In an equally scholarly analysis Judge Friendly upheld the right of the District Court to render a judgment against Olga personally for any deficiency which might have remained unsatisfied after judicial sale of the mortgaged premises. 289 F.2d at 54-55.
The District Court in the case at bar followed other district courts in denying a jury trial primarily on the basis of the Damsky decision. See United States v. Warren, W.D.N.C.1964, 235 F.Supp. 638 (which embellishes Damsky by interpreting the language of Section 7403(c) as a rejection of jury trials in tax foreclosures); United States v. Rentz, N.D. Iowa 1962, 213 F.Supp. 521. In accord, United States v. Malakie, E.D.N.Y.1960, 188 F.Supp. 592. See also Note, 46 Minn.L.Rev. 643 (1962) (an extensive and favorable review of the Damsky decision); Note, 110 U.Pa.L.Rev. 133 (1961) (a shorter review, also favorable); 5 Moore, Federal Practice P38.31(1) (1) at 34-35, and P38.38 (4) at 45, (1967 Supp.) (which briefly summarizes the Damsky decision without evaluative comment); 2B Barron and Holtzoff, Federal Practice and Procedure § 872 at 17, (Wright ed., 1967 Supp.) (a similar summary of the Damsky decision); James, Civil Procedure§ 8.11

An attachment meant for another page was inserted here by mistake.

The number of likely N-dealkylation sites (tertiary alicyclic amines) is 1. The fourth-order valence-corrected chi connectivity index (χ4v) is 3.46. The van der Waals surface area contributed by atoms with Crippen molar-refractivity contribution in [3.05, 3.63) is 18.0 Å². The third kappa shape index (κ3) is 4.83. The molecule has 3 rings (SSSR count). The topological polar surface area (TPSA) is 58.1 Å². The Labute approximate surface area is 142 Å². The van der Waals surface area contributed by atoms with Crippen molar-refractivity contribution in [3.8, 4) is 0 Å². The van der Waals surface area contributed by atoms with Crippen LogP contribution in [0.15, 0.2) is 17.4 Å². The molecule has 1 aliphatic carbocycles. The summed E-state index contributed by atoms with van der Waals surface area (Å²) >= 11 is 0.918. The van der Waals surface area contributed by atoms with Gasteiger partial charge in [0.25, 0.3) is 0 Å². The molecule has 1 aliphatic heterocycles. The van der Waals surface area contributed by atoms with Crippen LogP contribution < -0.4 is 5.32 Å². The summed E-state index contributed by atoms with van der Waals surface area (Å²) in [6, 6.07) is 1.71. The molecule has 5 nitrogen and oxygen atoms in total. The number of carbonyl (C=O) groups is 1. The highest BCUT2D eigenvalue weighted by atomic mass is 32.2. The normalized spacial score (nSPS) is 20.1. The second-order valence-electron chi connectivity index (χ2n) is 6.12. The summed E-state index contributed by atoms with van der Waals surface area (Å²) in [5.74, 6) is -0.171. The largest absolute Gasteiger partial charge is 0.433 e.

at 378 n. 4 (1965, also published in 1963 at 72 Yale L.J. 655, 691 n. 203) (which quotes Judge Clark's dissent objecting to the partial granting of a jury trial in Damsky and refers to it as 'a wise and temperate judicial appraisal of the problem'). We likewise agree that the historicity of foreclosure as a ward of equity is documented accurately in Judge Friendly's scholarly opinion. And although the classification of pre-1791 standards does not capture our unqualified enthusiasm, we follow Damsky until the Supreme Court...